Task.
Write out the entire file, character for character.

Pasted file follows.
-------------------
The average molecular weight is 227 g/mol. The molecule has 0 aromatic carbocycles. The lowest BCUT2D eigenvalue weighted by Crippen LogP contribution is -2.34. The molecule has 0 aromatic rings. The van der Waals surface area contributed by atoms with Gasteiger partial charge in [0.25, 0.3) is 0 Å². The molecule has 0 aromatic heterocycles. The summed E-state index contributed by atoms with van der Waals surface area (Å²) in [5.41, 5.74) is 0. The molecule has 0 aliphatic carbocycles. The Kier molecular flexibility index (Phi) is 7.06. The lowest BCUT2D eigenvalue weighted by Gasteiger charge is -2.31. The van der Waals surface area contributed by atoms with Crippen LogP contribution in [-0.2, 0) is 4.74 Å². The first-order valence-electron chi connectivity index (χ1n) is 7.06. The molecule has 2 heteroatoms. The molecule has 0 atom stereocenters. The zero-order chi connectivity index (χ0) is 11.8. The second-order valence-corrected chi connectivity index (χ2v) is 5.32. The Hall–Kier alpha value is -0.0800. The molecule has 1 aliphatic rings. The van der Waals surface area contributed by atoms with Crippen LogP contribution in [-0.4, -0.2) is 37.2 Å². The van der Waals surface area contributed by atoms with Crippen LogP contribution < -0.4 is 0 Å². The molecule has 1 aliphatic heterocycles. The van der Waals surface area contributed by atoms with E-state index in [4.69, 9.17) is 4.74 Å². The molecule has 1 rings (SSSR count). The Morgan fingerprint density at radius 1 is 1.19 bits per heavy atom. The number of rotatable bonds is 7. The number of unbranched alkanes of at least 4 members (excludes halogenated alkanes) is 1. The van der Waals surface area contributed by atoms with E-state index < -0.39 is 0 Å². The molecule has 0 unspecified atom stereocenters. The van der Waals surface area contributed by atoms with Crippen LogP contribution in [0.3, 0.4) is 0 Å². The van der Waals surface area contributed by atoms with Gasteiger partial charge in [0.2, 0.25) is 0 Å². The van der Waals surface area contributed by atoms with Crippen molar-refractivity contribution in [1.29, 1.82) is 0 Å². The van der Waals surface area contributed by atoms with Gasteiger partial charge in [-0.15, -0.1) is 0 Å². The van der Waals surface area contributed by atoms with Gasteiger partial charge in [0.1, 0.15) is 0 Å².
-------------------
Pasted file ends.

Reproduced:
The average molecular weight is 227 g/mol. The molecule has 0 aromatic carbocycles. The lowest BCUT2D eigenvalue weighted by Crippen LogP contribution is -2.34. The molecule has 0 aromatic rings. The van der Waals surface area contributed by atoms with Gasteiger partial charge in [0.25, 0.3) is 0 Å². The molecule has 0 aromatic heterocycles. The summed E-state index contributed by atoms with van der Waals surface area (Å²) in [5.41, 5.74) is 0. The molecule has 0 aliphatic carbocycles. The Kier molecular flexibility index (Phi) is 7.06. The lowest BCUT2D eigenvalue weighted by Gasteiger charge is -2.31. The van der Waals surface area contributed by atoms with Crippen LogP contribution in [-0.2, 0) is 4.74 Å². The first-order valence-electron chi connectivity index (χ1n) is 7.06. The molecule has 2 heteroatoms. The molecule has 0 atom stereocenters. The zero-order chi connectivity index (χ0) is 11.8. The second-order valence-corrected chi connectivity index (χ2v) is 5.32. The Hall–Kier alpha value is -0.0800. The molecule has 1 aliphatic rings. The van der Waals surface area contributed by atoms with Crippen LogP contribution in [-0.4, -0.2) is 37.2 Å². The van der Waals surface area contributed by atoms with Crippen LogP contribution < -0.4 is 0 Å². The molecule has 1 aliphatic heterocycles. The van der Waals surface area contributed by atoms with E-state index in [4.69, 9.17) is 4.74 Å². The molecule has 1 rings (SSSR count). The Morgan fingerprint density at radius 1 is 1.19 bits per heavy atom. The number of rotatable bonds is 7. The number of unbranched alkanes of at least 4 members (excludes halogenated alkanes) is 1. The van der Waals surface area contributed by atoms with E-state index < -0.39 is 0 Å². The molecule has 0 unspecified atom stereocenters. The van der Waals surface area contributed by atoms with Crippen LogP contribution in [0.3, 0.4) is 0 Å². The van der Waals surface area contributed by atoms with Gasteiger partial charge in [0.2, 0.25) is 0 Å². The van der Waals surface area contributed by atoms with Crippen molar-refractivity contribution in [1.29, 1.82) is 0 Å². The van der Waals surface area contributed by atoms with Gasteiger partial charge in [-0.15, -0.1) is 0 Å². The van der Waals surface area contributed by atoms with Gasteiger partial charge in [0.1, 0.15) is 0 Å².